• Which is just another way of saying you didn’t believe. If the disciples would have truly believed in God and his power and who Jesus was and acknowledged their own frailty and inability to perform miracles then they would have prayed. They would have asked God for help, for power, because they knew it could only come from him. 
  • So prayer and belief are closely linked together. They are inseparable. Remember, if you say McDonalds is your favorite restaurant and you never go there, McDonalds being your favorite restaurant comes into question. If you say you believe in God but never pray to him, your belief comes into question. 
  • Because believing in God is believing that he is all powerful, all knowing, merciful, just, gracious, forgiving, loving, that he is creator and sustainer, and that nothing happens outside of his control or his will. Believing in God is believing that we are weak, that our own power will never be enough, that we can’t solve our problems on our own. And it is this belief that manifests itself in prayer because it is an acknowledgment of great need. We have a great need for God, and we can access him through prayer, so if we believe God and acknowledge our need for him we will pray.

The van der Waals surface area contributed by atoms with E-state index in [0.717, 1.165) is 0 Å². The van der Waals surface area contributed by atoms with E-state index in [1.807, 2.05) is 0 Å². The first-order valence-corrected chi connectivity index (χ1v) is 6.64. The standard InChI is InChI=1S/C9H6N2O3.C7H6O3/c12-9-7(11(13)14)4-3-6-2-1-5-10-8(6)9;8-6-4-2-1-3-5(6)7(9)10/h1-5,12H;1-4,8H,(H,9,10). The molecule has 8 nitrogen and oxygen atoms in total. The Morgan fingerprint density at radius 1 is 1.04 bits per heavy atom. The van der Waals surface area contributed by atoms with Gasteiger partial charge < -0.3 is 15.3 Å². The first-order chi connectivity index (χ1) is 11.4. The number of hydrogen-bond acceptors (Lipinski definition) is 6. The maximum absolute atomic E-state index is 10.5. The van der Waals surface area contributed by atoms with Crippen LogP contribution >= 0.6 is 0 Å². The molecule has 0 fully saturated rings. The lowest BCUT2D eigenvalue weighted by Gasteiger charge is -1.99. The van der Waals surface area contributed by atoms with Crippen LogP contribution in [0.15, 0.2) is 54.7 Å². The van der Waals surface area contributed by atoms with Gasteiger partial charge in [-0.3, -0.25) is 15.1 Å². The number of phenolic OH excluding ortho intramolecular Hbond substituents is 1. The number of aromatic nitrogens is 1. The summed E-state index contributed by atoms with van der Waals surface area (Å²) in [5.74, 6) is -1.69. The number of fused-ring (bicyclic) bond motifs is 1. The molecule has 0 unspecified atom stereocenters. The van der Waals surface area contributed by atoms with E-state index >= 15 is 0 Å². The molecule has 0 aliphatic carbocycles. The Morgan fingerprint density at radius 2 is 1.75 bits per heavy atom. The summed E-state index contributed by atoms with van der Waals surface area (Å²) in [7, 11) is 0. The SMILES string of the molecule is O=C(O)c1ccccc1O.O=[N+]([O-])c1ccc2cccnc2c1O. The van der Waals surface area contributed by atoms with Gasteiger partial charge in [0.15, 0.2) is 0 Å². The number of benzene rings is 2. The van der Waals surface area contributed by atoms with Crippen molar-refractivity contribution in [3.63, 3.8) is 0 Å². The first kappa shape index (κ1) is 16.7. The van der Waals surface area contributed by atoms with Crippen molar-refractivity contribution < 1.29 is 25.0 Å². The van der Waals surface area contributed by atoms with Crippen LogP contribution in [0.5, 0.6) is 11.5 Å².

• When we have a problem we ask God because he is the only one who can fix it. When we experience blessing we thank God because he is the one who gave it. When we need help in life we ask God for power because he is the one who provides it. 
  • If we truly believe in God we will pray. 
  • So you have to ask yourself, what does your prayer life look like? If someone examined just your prayer life, would they come to the conclusion that you believe in God? Would they see your dependence on him and his power, or a reliance on your own ability?